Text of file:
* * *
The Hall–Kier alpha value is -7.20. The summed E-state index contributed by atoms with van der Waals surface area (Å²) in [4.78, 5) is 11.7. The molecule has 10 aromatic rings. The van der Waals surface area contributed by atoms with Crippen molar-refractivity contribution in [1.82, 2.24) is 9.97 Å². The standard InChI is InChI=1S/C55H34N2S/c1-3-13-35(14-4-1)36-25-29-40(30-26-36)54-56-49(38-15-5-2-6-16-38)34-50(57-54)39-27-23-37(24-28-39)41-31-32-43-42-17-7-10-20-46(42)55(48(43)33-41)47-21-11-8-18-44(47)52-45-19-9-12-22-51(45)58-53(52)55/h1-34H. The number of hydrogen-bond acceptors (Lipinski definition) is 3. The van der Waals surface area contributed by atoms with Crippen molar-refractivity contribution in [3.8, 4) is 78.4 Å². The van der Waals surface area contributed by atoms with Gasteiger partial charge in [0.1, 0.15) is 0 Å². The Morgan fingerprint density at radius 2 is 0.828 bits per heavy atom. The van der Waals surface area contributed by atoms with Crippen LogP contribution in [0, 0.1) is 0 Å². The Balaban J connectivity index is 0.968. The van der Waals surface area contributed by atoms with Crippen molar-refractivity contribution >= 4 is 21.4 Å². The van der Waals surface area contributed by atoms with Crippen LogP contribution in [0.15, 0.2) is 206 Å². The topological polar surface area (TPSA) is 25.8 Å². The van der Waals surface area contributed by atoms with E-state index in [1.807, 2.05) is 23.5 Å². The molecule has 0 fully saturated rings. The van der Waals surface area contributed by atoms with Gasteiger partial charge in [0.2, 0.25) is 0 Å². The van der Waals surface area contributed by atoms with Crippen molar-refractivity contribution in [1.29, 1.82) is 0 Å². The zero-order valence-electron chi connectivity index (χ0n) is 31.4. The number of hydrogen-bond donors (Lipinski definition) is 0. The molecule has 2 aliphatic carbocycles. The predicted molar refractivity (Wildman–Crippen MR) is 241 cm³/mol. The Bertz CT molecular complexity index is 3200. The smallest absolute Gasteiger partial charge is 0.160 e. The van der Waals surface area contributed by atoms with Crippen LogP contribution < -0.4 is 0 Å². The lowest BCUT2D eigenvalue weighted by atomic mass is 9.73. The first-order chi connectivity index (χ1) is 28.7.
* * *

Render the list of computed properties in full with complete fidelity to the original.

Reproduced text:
The Hall–Kier alpha value is -7.20. The summed E-state index contributed by atoms with van der Waals surface area (Å²) in [4.78, 5) is 11.7. The molecule has 10 aromatic rings. The van der Waals surface area contributed by atoms with Crippen molar-refractivity contribution in [1.82, 2.24) is 9.97 Å². The standard InChI is InChI=1S/C55H34N2S/c1-3-13-35(14-4-1)36-25-29-40(30-26-36)54-56-49(38-15-5-2-6-16-38)34-50(57-54)39-27-23-37(24-28-39)41-31-32-43-42-17-7-10-20-46(42)55(48(43)33-41)47-21-11-8-18-44(47)52-45-19-9-12-22-51(45)58-53(52)55/h1-34H. The number of hydrogen-bond acceptors (Lipinski definition) is 3. The van der Waals surface area contributed by atoms with Crippen molar-refractivity contribution in [3.8, 4) is 78.4 Å². The van der Waals surface area contributed by atoms with Gasteiger partial charge in [0.1, 0.15) is 0 Å². The Morgan fingerprint density at radius 2 is 0.828 bits per heavy atom. The van der Waals surface area contributed by atoms with Crippen LogP contribution in [0, 0.1) is 0 Å². The Balaban J connectivity index is 0.968. The van der Waals surface area contributed by atoms with Crippen molar-refractivity contribution >= 4 is 21.4 Å². The van der Waals surface area contributed by atoms with Crippen LogP contribution in [0.15, 0.2) is 206 Å². The topological polar surface area (TPSA) is 25.8 Å². The van der Waals surface area contributed by atoms with E-state index in [1.807, 2.05) is 23.5 Å². The molecule has 0 fully saturated rings. The van der Waals surface area contributed by atoms with Gasteiger partial charge in [0.2, 0.25) is 0 Å². The van der Waals surface area contributed by atoms with Crippen molar-refractivity contribution in [1.29, 1.82) is 0 Å². The zero-order valence-electron chi connectivity index (χ0n) is 31.4. The number of hydrogen-bond donors (Lipinski definition) is 0. The molecule has 2 aliphatic carbocycles. The predicted molar refractivity (Wildman–Crippen MR) is 241 cm³/mol. The Bertz CT molecular complexity index is 3200. The smallest absolute Gasteiger partial charge is 0.160 e. The van der Waals surface area contributed by atoms with Crippen LogP contribution < -0.4 is 0 Å². The lowest BCUT2D eigenvalue weighted by atomic mass is 9.73. The first-order chi connectivity index (χ1) is 28.7.